Skip to main content

Auditors may owe duty to buyer of shares despite disclaimer

21 March 2024

The High Court found that there would be a real prospect at trial of the buyers of shares of a company succeeding with a claim that auditors would be liable to them for failures when preparing the company’s accounts, despite a contractual disclaimer.

Amathus Drinks Plc and others v EAGK LLP and another [2023] EWHC 2312 (Ch) is a professional negligence claim against a firm of accountants, EAGK LLP ("EAGK"), by the buyers of shares of a company (the “Buyers”).


In 2015, the Buyers entered into a share purchase agreement ("SPA") for the acquisition of the shares of a company.

The SPA provided that the purchase price for the company would be adjusted if Completion Net Assets (as defined in the SPA) were below the agreed price to be paid for the shares, by reference to completion accounts.

EAGK prepared the completion accounts. It had also prepared the company’s statutory accounts and - before completion of the SPA - had been engaged by the Buyers to conduct due diligence in relation to the sale.

In accordance with the SPA, EAGK issued a Completion Certificate setting out the Completion Net Assets figure, which was required to determine the share sale price. The certificate was addressed to the sellers of the shares and to the Buyers.

The Buyers subsequently alleged the discovery of an accounting fraud against the company before the SPA was entered into. The fraud was said to include double counting of assets, inflated cash receipts, and the recording of false invoices.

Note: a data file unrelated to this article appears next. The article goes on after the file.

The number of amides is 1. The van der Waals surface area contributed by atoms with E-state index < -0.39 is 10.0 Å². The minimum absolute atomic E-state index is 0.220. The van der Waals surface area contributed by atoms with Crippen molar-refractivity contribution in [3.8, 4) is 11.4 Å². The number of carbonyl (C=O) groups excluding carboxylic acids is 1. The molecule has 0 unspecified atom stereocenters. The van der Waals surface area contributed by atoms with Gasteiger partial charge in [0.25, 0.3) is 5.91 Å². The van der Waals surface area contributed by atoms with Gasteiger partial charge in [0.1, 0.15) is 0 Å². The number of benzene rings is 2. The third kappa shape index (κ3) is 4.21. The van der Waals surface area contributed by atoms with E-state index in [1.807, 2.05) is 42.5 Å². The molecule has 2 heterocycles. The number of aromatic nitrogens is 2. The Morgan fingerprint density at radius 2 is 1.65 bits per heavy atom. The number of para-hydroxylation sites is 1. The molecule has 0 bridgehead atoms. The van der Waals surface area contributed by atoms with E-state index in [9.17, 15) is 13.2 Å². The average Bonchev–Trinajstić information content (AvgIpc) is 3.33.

Proceedings and application for summary judgment

The Buyers and the company issued proceedings against EAGK as well as a member of that firm, a Mr Christofi (together, the “Defendants”), who had dealt directly with the Buyers.

It is said that the alleged fraud had the effect that the Buyers paid more than they should have under the SPA, after the balance sheet of the company had been inflated.

As set out in the judgment, the Buyers and the company allege that:

EAGK had both a contractual and a common law duty to exercise reasonable skill and care in preparing the statutory accounts and the Completion Certificate, including a duty to undertake a reasonable and proper investigation of the company's accounts, books and stock sheets and to draw to the attention of the buyers any material irregularities which it discovered. They allege, in summary, that the defendants acted without reasonable skill and care in failing to detect the fraud alleged to have been committed on the company, causing loss to the buyers, who were then unable to take the steps they would have taken had they been aware of the apparent fraud much sooner.

The Defendants applied to strike out the claim or, alternatively, for summary judgment (i.e., a finding that the claimants had no real prospect of succeeding on the claim or issue).